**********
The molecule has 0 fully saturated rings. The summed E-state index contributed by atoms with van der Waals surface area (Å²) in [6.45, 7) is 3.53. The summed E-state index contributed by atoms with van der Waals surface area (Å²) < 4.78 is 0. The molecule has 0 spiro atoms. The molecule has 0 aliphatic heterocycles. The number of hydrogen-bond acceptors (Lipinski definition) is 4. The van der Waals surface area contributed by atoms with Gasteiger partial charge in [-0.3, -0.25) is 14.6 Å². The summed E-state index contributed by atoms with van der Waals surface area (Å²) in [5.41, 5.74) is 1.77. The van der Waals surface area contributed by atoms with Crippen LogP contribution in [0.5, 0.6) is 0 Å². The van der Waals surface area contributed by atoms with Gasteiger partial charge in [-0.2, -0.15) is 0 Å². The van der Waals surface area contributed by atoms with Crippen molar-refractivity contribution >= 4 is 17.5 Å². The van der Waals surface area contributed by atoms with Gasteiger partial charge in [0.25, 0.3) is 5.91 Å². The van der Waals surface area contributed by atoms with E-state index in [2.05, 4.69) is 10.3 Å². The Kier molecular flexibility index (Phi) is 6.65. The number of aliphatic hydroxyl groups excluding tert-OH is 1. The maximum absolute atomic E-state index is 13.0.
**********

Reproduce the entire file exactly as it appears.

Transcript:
The molecule has 0 fully saturated rings. The summed E-state index contributed by atoms with van der Waals surface area (Å²) in [6.45, 7) is 3.53. The summed E-state index contributed by atoms with van der Waals surface area (Å²) < 4.78 is 0. The molecule has 0 spiro atoms. The molecule has 0 aliphatic heterocycles. The number of hydrogen-bond acceptors (Lipinski definition) is 4. The van der Waals surface area contributed by atoms with Gasteiger partial charge in [-0.3, -0.25) is 14.6 Å². The summed E-state index contributed by atoms with van der Waals surface area (Å²) in [5.41, 5.74) is 1.77. The van der Waals surface area contributed by atoms with Crippen LogP contribution in [0.5, 0.6) is 0 Å². The van der Waals surface area contributed by atoms with Gasteiger partial charge in [-0.2, -0.15) is 0 Å². The van der Waals surface area contributed by atoms with Crippen molar-refractivity contribution >= 4 is 17.5 Å². The van der Waals surface area contributed by atoms with Gasteiger partial charge in [0.25, 0.3) is 5.91 Å². The van der Waals surface area contributed by atoms with E-state index in [2.05, 4.69) is 10.3 Å². The Kier molecular flexibility index (Phi) is 6.65. The number of aliphatic hydroxyl groups excluding tert-OH is 1. The maximum absolute atomic E-state index is 13.0.